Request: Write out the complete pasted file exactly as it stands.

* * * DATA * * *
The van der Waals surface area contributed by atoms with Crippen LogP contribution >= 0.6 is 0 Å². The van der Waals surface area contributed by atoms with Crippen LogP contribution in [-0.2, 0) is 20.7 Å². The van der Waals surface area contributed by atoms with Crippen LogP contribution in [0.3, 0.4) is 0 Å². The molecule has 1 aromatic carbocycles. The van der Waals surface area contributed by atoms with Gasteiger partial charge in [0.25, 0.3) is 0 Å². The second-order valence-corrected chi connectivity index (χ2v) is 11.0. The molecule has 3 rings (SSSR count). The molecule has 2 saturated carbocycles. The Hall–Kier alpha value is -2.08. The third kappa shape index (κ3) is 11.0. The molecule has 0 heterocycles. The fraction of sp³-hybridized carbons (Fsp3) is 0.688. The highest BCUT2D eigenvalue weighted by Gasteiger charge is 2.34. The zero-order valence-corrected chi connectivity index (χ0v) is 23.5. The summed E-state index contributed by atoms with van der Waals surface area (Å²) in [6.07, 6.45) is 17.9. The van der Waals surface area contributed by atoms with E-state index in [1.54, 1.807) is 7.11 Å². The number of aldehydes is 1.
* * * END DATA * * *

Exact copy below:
The van der Waals surface area contributed by atoms with Crippen LogP contribution >= 0.6 is 0 Å². The van der Waals surface area contributed by atoms with Crippen LogP contribution in [-0.2, 0) is 20.7 Å². The van der Waals surface area contributed by atoms with Crippen LogP contribution in [0.3, 0.4) is 0 Å². The molecule has 1 aromatic carbocycles. The van der Waals surface area contributed by atoms with Gasteiger partial charge in [0.25, 0.3) is 0 Å². The second-order valence-corrected chi connectivity index (χ2v) is 11.0. The molecule has 3 rings (SSSR count). The molecule has 2 saturated carbocycles. The Hall–Kier alpha value is -2.08. The third kappa shape index (κ3) is 11.0. The molecule has 0 heterocycles. The fraction of sp³-hybridized carbons (Fsp3) is 0.688. The highest BCUT2D eigenvalue weighted by Gasteiger charge is 2.34. The zero-order valence-corrected chi connectivity index (χ0v) is 23.5. The summed E-state index contributed by atoms with van der Waals surface area (Å²) in [6.07, 6.45) is 17.9. The van der Waals surface area contributed by atoms with E-state index in [1.54, 1.807) is 7.11 Å². The number of aldehydes is 1.